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Bill Requires Jails, Prisons To Disclose Info About Inmate Deaths and Treatment

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More transparency could be coming to Utah jails and prisons with a bill that would require them to report all in-custody deaths to the state. 

Sen. Todd Weiler’s bill, S.B. 205, would make jails issue an annual report of who is dying behind bars and how. The bill also asks jail and prison officials to disclose their policies for treating inmates with opioid addictions and their procedures for notifying next of kin when an inmate has died.

“I have been contacted, Mr. Chair, by the members of families saying, in one instance, I booked my brother who was an addict into the jail. He died that same night. I didn’t even find out, I wasn’t even notified until after he’d been cremated and buried,” Weiler says.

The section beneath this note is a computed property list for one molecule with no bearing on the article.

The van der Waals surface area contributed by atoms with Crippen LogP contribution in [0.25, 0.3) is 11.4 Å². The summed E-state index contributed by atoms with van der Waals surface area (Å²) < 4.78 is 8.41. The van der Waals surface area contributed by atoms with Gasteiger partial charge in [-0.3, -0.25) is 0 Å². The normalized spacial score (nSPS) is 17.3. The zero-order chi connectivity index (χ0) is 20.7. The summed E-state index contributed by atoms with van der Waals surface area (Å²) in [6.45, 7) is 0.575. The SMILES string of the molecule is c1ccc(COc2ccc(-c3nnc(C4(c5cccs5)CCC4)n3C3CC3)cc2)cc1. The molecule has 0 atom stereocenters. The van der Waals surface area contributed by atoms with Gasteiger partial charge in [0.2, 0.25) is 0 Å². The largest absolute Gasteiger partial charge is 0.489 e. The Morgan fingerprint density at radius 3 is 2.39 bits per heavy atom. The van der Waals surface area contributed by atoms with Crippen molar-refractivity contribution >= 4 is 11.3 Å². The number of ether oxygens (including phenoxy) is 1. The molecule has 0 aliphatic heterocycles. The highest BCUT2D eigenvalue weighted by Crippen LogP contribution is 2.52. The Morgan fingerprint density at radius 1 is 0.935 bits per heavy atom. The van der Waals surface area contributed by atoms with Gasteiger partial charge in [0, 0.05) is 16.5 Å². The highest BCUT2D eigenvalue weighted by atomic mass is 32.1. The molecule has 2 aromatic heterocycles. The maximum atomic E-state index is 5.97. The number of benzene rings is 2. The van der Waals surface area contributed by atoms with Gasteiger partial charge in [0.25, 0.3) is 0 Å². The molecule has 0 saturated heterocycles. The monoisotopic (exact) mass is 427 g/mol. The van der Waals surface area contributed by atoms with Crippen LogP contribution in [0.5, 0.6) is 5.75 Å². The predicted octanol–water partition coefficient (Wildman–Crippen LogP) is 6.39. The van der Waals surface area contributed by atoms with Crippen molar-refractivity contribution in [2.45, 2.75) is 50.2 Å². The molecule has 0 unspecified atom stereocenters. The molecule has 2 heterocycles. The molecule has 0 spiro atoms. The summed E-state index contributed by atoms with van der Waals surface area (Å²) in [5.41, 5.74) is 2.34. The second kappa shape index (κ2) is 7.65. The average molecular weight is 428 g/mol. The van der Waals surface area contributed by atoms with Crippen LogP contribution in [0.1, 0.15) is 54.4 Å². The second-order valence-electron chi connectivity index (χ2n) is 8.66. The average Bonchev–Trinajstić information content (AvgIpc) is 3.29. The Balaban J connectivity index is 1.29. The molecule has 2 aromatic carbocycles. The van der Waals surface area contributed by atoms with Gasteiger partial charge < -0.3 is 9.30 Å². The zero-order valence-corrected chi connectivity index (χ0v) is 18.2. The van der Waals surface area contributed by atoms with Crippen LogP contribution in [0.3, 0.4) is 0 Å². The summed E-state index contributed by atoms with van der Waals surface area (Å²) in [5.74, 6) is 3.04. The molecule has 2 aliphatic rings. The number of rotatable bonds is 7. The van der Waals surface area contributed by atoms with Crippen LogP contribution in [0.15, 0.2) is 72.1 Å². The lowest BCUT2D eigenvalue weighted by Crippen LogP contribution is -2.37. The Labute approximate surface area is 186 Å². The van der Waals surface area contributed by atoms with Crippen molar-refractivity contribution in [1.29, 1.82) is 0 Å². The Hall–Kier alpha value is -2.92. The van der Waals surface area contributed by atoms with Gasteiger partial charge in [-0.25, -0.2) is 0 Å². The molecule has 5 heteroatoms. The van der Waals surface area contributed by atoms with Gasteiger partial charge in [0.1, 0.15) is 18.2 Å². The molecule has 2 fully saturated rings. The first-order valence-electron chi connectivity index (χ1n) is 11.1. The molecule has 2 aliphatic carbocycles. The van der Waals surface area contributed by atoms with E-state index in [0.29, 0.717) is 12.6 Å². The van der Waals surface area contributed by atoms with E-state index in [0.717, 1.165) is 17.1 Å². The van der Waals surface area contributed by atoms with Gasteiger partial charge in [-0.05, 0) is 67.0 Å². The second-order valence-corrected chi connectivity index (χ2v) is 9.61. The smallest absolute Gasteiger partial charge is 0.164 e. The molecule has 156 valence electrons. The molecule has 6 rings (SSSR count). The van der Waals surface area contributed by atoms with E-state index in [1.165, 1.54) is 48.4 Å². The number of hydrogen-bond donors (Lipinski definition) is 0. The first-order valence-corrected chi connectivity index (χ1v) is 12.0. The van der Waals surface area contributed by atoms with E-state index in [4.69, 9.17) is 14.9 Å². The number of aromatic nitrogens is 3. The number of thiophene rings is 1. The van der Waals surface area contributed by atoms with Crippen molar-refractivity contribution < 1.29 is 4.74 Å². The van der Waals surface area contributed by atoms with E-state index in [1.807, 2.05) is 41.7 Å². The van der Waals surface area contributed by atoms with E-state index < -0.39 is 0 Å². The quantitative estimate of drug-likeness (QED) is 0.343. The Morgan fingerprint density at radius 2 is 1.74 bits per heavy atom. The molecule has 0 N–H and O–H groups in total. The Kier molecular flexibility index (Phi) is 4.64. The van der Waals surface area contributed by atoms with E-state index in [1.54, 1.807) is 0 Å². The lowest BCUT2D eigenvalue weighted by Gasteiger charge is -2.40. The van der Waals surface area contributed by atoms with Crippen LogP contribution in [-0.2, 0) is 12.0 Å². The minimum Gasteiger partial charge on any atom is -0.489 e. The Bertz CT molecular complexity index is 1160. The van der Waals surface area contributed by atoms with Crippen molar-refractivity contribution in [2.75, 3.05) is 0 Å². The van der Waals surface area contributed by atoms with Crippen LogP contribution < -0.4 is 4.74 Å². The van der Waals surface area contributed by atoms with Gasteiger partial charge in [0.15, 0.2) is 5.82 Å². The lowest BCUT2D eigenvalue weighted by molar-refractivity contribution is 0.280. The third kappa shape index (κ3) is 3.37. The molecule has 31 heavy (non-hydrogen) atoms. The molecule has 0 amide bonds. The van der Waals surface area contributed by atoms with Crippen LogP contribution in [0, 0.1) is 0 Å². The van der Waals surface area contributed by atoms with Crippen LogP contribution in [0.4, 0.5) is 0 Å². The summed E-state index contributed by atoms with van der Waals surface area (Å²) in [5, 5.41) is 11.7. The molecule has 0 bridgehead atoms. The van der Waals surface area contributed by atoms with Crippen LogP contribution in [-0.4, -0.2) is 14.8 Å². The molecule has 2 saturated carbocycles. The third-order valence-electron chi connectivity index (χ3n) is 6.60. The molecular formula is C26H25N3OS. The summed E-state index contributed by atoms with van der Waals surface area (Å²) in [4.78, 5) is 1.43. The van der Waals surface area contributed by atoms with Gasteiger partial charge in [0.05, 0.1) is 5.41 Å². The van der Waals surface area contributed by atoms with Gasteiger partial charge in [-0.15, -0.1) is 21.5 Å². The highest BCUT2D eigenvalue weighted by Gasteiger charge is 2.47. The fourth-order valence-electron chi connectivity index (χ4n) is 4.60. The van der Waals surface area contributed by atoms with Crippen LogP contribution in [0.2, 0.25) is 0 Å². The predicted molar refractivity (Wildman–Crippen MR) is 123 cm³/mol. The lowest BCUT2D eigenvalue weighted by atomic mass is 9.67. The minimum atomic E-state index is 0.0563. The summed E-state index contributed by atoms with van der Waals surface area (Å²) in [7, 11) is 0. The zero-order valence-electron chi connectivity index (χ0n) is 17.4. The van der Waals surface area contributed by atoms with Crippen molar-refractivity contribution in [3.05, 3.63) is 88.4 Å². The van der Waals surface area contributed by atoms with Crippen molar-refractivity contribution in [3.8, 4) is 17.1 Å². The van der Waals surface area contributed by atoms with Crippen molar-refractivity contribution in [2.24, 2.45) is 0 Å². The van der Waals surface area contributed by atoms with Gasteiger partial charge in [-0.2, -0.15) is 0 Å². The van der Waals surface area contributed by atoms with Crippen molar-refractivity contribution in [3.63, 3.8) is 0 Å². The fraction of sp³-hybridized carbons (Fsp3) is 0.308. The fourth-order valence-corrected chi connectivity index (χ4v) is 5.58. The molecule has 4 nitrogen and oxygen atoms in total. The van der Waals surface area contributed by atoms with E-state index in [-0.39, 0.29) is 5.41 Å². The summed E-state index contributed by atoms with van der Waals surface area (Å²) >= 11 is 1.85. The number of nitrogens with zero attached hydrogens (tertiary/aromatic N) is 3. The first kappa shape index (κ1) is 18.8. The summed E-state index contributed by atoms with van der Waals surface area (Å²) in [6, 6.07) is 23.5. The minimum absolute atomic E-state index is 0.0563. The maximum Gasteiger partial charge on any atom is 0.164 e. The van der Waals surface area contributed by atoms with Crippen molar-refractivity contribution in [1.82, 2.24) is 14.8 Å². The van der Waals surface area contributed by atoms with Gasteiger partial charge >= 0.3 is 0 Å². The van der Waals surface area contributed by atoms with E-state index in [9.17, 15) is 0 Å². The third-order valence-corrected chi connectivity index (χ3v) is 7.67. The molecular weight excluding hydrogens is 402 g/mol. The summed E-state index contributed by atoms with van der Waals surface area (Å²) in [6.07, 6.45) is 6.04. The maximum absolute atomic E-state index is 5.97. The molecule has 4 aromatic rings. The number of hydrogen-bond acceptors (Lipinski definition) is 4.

Weiler says it’s a lot of information gathering. Information that was not readily available to Utah policy makers or the general public. Utah does, however currently report in-custody deaths to the federal government.  

The Utah Sheriff’s Association recently posted on its website a redacted version of its operating standards. This came after media and civil liberties groups sought to find out why Utah had higher than average in-custody deaths.

Weiler’s bill passed a committee unanimously Thursday and now moves to the Senate floor for consideration.

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